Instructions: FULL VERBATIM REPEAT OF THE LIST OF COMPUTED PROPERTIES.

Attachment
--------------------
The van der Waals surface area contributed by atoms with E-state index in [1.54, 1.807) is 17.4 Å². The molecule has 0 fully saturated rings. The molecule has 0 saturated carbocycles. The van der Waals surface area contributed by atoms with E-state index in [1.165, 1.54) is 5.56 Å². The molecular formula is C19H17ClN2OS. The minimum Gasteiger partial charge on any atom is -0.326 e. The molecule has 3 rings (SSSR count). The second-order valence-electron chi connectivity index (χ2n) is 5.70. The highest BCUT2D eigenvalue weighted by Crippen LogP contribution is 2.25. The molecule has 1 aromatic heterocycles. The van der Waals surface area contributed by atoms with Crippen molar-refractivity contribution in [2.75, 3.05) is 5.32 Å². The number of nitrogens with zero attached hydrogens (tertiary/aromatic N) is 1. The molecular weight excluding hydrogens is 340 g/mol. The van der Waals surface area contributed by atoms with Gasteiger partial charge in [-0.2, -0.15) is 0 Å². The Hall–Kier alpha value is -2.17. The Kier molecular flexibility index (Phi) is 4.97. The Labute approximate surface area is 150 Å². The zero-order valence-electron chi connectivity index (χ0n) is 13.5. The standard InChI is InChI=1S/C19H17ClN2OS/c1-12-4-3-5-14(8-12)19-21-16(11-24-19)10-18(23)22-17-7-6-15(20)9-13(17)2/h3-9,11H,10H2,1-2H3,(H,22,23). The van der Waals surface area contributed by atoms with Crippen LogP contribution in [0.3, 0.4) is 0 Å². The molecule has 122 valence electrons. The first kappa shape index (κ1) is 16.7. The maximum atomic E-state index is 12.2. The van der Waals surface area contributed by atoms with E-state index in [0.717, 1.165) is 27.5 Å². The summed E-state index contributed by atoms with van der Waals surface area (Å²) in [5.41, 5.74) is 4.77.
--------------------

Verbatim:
The van der Waals surface area contributed by atoms with E-state index in [1.54, 1.807) is 17.4 Å². The molecule has 0 fully saturated rings. The molecule has 0 saturated carbocycles. The van der Waals surface area contributed by atoms with E-state index in [1.165, 1.54) is 5.56 Å². The molecular formula is C19H17ClN2OS. The minimum Gasteiger partial charge on any atom is -0.326 e. The molecule has 3 rings (SSSR count). The second-order valence-electron chi connectivity index (χ2n) is 5.70. The highest BCUT2D eigenvalue weighted by Crippen LogP contribution is 2.25. The molecule has 1 aromatic heterocycles. The van der Waals surface area contributed by atoms with Crippen molar-refractivity contribution in [2.75, 3.05) is 5.32 Å². The number of nitrogens with zero attached hydrogens (tertiary/aromatic N) is 1. The molecular weight excluding hydrogens is 340 g/mol. The van der Waals surface area contributed by atoms with Gasteiger partial charge in [-0.2, -0.15) is 0 Å². The Hall–Kier alpha value is -2.17. The Kier molecular flexibility index (Phi) is 4.97. The Labute approximate surface area is 150 Å². The zero-order valence-electron chi connectivity index (χ0n) is 13.5. The standard InChI is InChI=1S/C19H17ClN2OS/c1-12-4-3-5-14(8-12)19-21-16(11-24-19)10-18(23)22-17-7-6-15(20)9-13(17)2/h3-9,11H,10H2,1-2H3,(H,22,23). The van der Waals surface area contributed by atoms with Crippen LogP contribution in [0.3, 0.4) is 0 Å². The molecule has 122 valence electrons. The first kappa shape index (κ1) is 16.7. The maximum atomic E-state index is 12.2. The van der Waals surface area contributed by atoms with E-state index in [0.717, 1.165) is 27.5 Å². The summed E-state index contributed by atoms with van der Waals surface area (Å²) in [5.41, 5.74) is 4.77.